This week I added two more weapons to the Cosmonaut's arsenal. They're still using placeholder art, but let's have a look anyway!
The plasma cannon works much like Mega Man's mega buster: tap the trigger repeatedly to fire small bullets, or hold it to charge up a big blast. The small bullets are nothing special – they're fine for taking out groups of popcorn enemies – but the big one tears through enemy bullets and can over-penetrate an entire row of targets.
The plasma cannon joins the rapid-firing dual blasters and the slow-but-punchy shotgun to round out the Cosmonaut's arsenal of primary weapons. (Those are fired with the left mouse button and have no ammo or cooldown restrictions.)
The star mines create some interesting and unusual tactical play. You tap the trigger to deploy a mine (you can have up to three out at once), and hold the trigger to detonate all your mines. They blow up in a Bomberman-like cross pattern, and those beams sustain as long as you continue to hold down the trigger (or until you run out of energy; whichever comes first).
Their damage is decent and with clever positioning you can either stack up to 3x damage in a single lane (great for killing bosses) or distribute it across a pretty big chunk of the screen (great for dealing with crowds). Where the star mines really shine, though, is when used defensively: the beams block enemy bullets, so if you get overwhelmed you can quickly pop out a couple mines and create a (temporary) safe spot between their beams.
The star mines join the star dash (slice directly through multiple enemies) and the swarm missile (tag multiple enemies, then shoot homing missiles at them) to round out the Cosmonaut's arsenal of secondary weapons. (Those are fired with the right mouse button, emphasize offensive movement, and are cooldown-restricted.)
Teaching without tutorials
Legacy of the Elder Star is a shmup – arguably the simplest of genres – controlled with only mouse movement and two buttons. Does it really need some long-winded pseudo-interactive tutorial? Have you ever played a shmup that actually had one?
But that said, we do have some unique mechanics for the genre. The click-and-drag behavior of the star dash, in particular, has always been challenging to communicate. It's amazing how many players will either move the mouse or press buttons, but never both at the same time, because... reasons, or something? And then when we could get players to click-and-drag, they'd move slowly and timidly instead of executing the broad, sweeping motions the star dash was designed for. When we took over and showed players how to do it, of course, they caught on immediately, because it's a really simple maneuver; it's just that it's a counterintuitive thing to do in a shmup. It's like, "Wait, you want me to run into the enemies? Are you insane?"
But we're not always going to be hovering over the player's shoulder, ready to grab the mouse at a moment's notice and show them the error of their ways, so... how to solve this?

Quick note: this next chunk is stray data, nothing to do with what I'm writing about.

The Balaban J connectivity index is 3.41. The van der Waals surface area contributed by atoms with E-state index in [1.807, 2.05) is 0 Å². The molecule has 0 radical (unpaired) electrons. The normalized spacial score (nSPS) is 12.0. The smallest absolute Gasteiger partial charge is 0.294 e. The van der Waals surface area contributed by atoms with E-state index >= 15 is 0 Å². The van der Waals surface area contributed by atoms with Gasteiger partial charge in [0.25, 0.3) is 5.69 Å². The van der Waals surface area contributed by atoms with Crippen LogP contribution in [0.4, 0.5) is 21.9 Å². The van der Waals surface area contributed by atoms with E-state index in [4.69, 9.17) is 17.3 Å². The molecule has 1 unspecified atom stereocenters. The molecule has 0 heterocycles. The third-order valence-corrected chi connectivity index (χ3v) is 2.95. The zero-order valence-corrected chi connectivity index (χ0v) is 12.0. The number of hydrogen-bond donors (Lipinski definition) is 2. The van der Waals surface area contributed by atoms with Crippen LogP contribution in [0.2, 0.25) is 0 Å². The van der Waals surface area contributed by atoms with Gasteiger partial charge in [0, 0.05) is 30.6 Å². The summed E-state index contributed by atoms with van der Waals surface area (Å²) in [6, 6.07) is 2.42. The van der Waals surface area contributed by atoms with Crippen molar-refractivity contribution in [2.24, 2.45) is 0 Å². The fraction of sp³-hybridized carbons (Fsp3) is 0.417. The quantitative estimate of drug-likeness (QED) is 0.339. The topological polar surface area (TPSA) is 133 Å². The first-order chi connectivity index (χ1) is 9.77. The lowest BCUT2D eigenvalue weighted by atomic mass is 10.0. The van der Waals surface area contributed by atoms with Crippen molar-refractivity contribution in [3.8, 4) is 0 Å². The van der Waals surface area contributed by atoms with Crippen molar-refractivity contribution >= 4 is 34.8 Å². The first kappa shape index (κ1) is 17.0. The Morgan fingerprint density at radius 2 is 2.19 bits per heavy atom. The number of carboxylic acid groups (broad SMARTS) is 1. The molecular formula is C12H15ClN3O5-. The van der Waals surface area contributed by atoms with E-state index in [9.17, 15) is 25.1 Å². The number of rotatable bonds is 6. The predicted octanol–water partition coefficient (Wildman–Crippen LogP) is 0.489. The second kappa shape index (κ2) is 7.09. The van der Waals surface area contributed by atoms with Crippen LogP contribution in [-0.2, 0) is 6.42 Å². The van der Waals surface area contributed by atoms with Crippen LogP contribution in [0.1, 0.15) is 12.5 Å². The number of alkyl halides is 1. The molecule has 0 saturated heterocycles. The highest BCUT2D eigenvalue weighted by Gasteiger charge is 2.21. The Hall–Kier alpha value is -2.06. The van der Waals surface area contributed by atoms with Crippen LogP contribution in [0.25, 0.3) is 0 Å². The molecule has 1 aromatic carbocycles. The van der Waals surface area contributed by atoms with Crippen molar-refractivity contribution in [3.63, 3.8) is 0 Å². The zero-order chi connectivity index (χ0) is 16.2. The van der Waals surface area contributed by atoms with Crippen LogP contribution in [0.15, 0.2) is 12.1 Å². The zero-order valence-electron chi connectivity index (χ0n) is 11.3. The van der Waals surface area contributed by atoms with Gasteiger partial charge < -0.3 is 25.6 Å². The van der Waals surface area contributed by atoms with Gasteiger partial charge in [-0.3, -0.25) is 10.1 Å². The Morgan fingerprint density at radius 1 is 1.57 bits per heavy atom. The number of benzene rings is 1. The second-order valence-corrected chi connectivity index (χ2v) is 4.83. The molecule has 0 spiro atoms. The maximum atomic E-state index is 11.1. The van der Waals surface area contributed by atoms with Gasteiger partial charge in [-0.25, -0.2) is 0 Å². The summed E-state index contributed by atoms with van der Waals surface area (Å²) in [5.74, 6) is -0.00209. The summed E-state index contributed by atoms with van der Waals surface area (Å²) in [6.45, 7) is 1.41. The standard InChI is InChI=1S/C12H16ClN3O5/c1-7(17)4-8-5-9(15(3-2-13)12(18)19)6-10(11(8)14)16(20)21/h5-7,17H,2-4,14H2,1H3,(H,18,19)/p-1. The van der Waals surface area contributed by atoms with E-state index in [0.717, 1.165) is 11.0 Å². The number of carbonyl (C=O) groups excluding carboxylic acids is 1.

I couldn't get past how undeniably effective it was to simply show the player some "model behavior" for the intended/proper use of each weapon, but at the same time I didn't want to force them to watch some boring-ass unskippable instructional video, so I went for the (to me) obvious middle ground: model each weapon's behavior in a video inset on the weapon select screen, which plays as you hover your cursor over each weapon:
Having implemented this, it seems like such an obvious solution that I'm kinda surprised I don't see it in more games! When I playtested this feature I got lots of really positive reactions and saw way less player confusion and mishandling of weapons. So hey, game devs! This works! Use it!
Now, I still see some players who are just allergic to instruction of any kind and will go well out of their way to cancel, click away from, or otherwise ignore it regardless of its form. It's a tiny, tiny minority now, but I do still see the occasional playtester click through the equip screen as fast as possible ("Graaaah, give me gameplay right freakin' nowwwww") and then get confused by their weapons' functions once they get into the game.
The most common case is still star dash users clicking in place instead of clicking and dragging. That weapon doesn't really have any visual feedback to help them understand what they did wrong there (and I haven't yet come up with anything in-world that would solve it) so I resorted to detecting this edge case and popping up an explicit tutorial dialogue if and only if they make this specific mistake. Previously that dialogue was just some text and a crudely-animated diagram, but now I embed an actual demonstration video:
This upgrade new dialogue hasn't been playtested yet, but I expect it will have a measurably positive effect.
So that's new weapons, and how we teach them!
There's still a third special ability coming down the pipe (it's the very next thing on my to-do list, actually) and I've still got a few remaining game updates from November to post about over the next week or so. Stick around!